Right about the time the first snow flies, it’s not uncommon to find the dried-up skeletons of mums sitting at the end of driveways, waiting for trash collection. But it doesn’t have to be this way.

Chrysanthemums are the second most commonly disposed seasonal plant. I’ll give you one guess what plant is number one.

But just like the ill-fated Christmas poinsettia, you can keep your mums and enjoy their glorious colors again next year. Wintering over hardy mums is pretty easy to do too.

If you want to keep your mums alive, so they will regrow again next year, you’ve got three different options. All these options start by trimming the plants back to 4” once the plant begins to die back.

View of mums hanging on balcony

1. Put Them in the Ground

If your mums are already planted in the ground, lucky you; the only thing you need to do is trim back your plants; they will be fine where they are.

Overwintering your mums directly in the soil is perhaps the easiest way to keep them alive.

You don’t even have to take them out of the pot. Dig a hole large enough to accommodate the pot and place it in the ground. Pack some soil back around the sides and base of the plant, and you’re all set. The plants will naturally go dormant with the onset of colder weather and shorter days.

Overwintering your mums in the ground means you don’t have to worry about watering them, either.

2. Give Them Shelter (Again)

A lovely fall display of pumpkins, a hay stack and a mum on a stoop.

Another easy option is to set your mums up against the side of a building that gets plenty of hot afternoon sun. As long as your mums can soak up the residual heat from the building, they will stay warm enough to prevent frost damage to the roots during the winter. If you want to be extra careful, pack leaves or mulch around the base of the pots to insulate the roots.

3. If You’re Cold, They’re Cold – Bring Them Inside

Finally, your last option for over-wintering chrysanthemums is to bring them inside. Your home is much too warm for mums; you want them to go dormant. Place them in an unheated garage or garden shed instead. You want to make sure it’s dark wherever you store them; this will ensure that they remain dormant.

Water the plants once a month. You want to moisten the soil enough to wet the roots but not so much that the plant will rot or begin growing too soon.

Mums and pumpkins on a stoop.

For all of these options, once spring comes and the plants begin to put out new growth again, you will want to repot them with fresh soil. In late summer, be sure to use a fertilizer that promotes blooms or fruiting, so something that has a higher amount of potassium in the NPK ratio.

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Tracey Besemer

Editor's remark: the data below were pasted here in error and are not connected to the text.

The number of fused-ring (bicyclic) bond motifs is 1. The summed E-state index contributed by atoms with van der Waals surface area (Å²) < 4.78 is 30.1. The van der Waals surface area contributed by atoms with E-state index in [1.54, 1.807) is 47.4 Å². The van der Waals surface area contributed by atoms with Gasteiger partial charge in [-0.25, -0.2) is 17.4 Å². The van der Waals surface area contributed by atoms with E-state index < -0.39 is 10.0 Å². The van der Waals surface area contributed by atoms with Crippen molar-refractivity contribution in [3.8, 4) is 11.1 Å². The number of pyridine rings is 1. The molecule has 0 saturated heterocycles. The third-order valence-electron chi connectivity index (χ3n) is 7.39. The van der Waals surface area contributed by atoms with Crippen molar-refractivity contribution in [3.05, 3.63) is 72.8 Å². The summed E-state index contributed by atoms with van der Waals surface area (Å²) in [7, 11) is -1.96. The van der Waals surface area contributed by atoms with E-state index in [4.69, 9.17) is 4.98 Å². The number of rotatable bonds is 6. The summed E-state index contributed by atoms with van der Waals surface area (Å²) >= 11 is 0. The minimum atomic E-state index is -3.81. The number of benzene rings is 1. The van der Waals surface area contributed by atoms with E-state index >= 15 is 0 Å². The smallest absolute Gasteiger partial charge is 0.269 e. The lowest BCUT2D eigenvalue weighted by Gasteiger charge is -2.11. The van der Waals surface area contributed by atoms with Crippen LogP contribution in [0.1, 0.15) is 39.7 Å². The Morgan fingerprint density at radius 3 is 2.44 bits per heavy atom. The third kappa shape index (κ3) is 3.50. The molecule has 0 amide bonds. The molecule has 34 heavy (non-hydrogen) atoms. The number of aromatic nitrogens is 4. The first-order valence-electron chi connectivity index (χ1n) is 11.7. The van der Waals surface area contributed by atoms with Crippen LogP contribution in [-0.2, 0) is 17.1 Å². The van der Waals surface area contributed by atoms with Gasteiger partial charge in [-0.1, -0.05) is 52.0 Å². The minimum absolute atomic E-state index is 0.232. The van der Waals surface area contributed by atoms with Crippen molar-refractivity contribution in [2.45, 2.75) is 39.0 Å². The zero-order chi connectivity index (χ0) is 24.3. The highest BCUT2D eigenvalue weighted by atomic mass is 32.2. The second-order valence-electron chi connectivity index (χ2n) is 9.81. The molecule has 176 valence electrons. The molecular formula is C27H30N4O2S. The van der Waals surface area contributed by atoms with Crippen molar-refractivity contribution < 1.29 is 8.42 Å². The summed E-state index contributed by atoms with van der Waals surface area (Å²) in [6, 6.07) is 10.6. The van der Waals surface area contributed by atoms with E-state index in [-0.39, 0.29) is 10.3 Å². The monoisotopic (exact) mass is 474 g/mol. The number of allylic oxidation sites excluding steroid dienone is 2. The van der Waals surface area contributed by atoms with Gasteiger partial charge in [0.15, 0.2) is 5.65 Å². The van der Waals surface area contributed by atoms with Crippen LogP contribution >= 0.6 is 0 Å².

Hey there, my name is Tracey. I’m the editor-in-chief here at Rural Sprout.

Many of our readers already know me from our popular Sunday newsletters. (You are signed up for our newsletters, right?) Each Sunday, I send a friendly missive from my neck of the woods in Pennsylvania. It’s a bit like sitting on the front porch with a friend, discussing our gardens over a cup of tea.

Originally from upstate NY, I’m now an honorary Pennsylvanian, having lived here for the past 18 years.

I grew up spending weekends on my dad’s off-the-grid homestead, where I spent much of my childhood roaming the woods and getting my hands dirty.

I learned how to do things most little kids haven’t done in over a century.

Whether it was pressing apples in the fall for homemade cider, trudging through the early spring snows of upstate NY to tap trees for maple syrup, or canning everything that grew in the garden in the summer - there were always new adventures with each season.

As an adult, I continue to draw on the skills I learned as a kid. I love my Wi-Fi and knowing pizza is only a phone call away. And I’m okay with never revisiting the adventure that is using an outhouse in the middle of January.

These days, I tend to be almost a homesteader.

I take an eclectic approach to homesteading, utilizing modern convenience where I want and choosing the rustic ways of my childhood as they suit me.

I’m a firm believer in self-sufficiency, no matter where you live, and the power and pride that comes from doing something for yourself.

I’ve always had a garden, even when the only space available was the roof of my apartment building. I’ve been knitting since age seven, and I spin and dye my own wool as well. If you can ferment it, it’s probably in my pantry or on my kitchen counter. And I can’t go more than a few days without a trip into the woods looking for mushrooms, edible plants, or the sound of the wind in the trees.

You can follow my personal (crazy) homesteading adventures on Almost a Homesteader and Instagram as @aahomesteader.

Peace, love, and dirt under your nails,